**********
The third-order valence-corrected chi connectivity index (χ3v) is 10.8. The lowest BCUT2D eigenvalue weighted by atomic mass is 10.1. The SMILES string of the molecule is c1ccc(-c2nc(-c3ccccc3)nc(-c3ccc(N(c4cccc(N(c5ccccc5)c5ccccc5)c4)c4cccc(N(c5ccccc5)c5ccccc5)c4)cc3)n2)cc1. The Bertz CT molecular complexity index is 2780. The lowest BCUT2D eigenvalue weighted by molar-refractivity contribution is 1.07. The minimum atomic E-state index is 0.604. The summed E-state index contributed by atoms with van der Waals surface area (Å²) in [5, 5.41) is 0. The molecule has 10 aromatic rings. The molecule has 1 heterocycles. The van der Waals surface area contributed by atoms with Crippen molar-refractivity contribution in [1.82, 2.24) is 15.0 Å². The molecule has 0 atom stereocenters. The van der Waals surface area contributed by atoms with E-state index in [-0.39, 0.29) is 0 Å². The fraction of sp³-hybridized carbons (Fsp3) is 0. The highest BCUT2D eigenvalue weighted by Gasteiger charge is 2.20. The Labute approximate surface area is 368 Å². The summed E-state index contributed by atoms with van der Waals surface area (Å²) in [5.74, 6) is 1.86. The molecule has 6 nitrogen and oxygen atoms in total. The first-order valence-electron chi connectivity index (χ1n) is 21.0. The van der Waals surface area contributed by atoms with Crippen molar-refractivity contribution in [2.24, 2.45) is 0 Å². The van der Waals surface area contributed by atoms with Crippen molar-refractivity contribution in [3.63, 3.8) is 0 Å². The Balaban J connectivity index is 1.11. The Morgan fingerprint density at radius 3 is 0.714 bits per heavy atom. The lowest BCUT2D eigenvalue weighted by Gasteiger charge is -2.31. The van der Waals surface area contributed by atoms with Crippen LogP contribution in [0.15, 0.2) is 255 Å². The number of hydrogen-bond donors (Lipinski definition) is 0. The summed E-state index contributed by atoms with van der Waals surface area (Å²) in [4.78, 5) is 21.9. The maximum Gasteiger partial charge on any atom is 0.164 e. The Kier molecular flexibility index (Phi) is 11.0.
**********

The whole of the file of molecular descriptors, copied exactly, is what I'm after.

The third-order valence-corrected chi connectivity index (χ3v) is 10.8. The lowest BCUT2D eigenvalue weighted by atomic mass is 10.1. The SMILES string of the molecule is c1ccc(-c2nc(-c3ccccc3)nc(-c3ccc(N(c4cccc(N(c5ccccc5)c5ccccc5)c4)c4cccc(N(c5ccccc5)c5ccccc5)c4)cc3)n2)cc1. The Bertz CT molecular complexity index is 2780. The lowest BCUT2D eigenvalue weighted by molar-refractivity contribution is 1.07. The minimum atomic E-state index is 0.604. The summed E-state index contributed by atoms with van der Waals surface area (Å²) in [5, 5.41) is 0. The molecule has 10 aromatic rings. The molecule has 1 heterocycles. The van der Waals surface area contributed by atoms with Crippen molar-refractivity contribution in [1.82, 2.24) is 15.0 Å². The molecule has 0 atom stereocenters. The van der Waals surface area contributed by atoms with E-state index in [-0.39, 0.29) is 0 Å². The fraction of sp³-hybridized carbons (Fsp3) is 0. The highest BCUT2D eigenvalue weighted by Gasteiger charge is 2.20. The Labute approximate surface area is 368 Å². The summed E-state index contributed by atoms with van der Waals surface area (Å²) in [5.74, 6) is 1.86. The molecule has 6 nitrogen and oxygen atoms in total. The first-order valence-electron chi connectivity index (χ1n) is 21.0. The van der Waals surface area contributed by atoms with Crippen molar-refractivity contribution in [2.24, 2.45) is 0 Å². The van der Waals surface area contributed by atoms with Crippen molar-refractivity contribution in [3.63, 3.8) is 0 Å². The Balaban J connectivity index is 1.11. The Morgan fingerprint density at radius 3 is 0.714 bits per heavy atom. The lowest BCUT2D eigenvalue weighted by Gasteiger charge is -2.31. The van der Waals surface area contributed by atoms with Crippen LogP contribution in [0.15, 0.2) is 255 Å². The number of hydrogen-bond donors (Lipinski definition) is 0. The summed E-state index contributed by atoms with van der Waals surface area (Å²) in [4.78, 5) is 21.9. The maximum Gasteiger partial charge on any atom is 0.164 e. The Kier molecular flexibility index (Phi) is 11.0.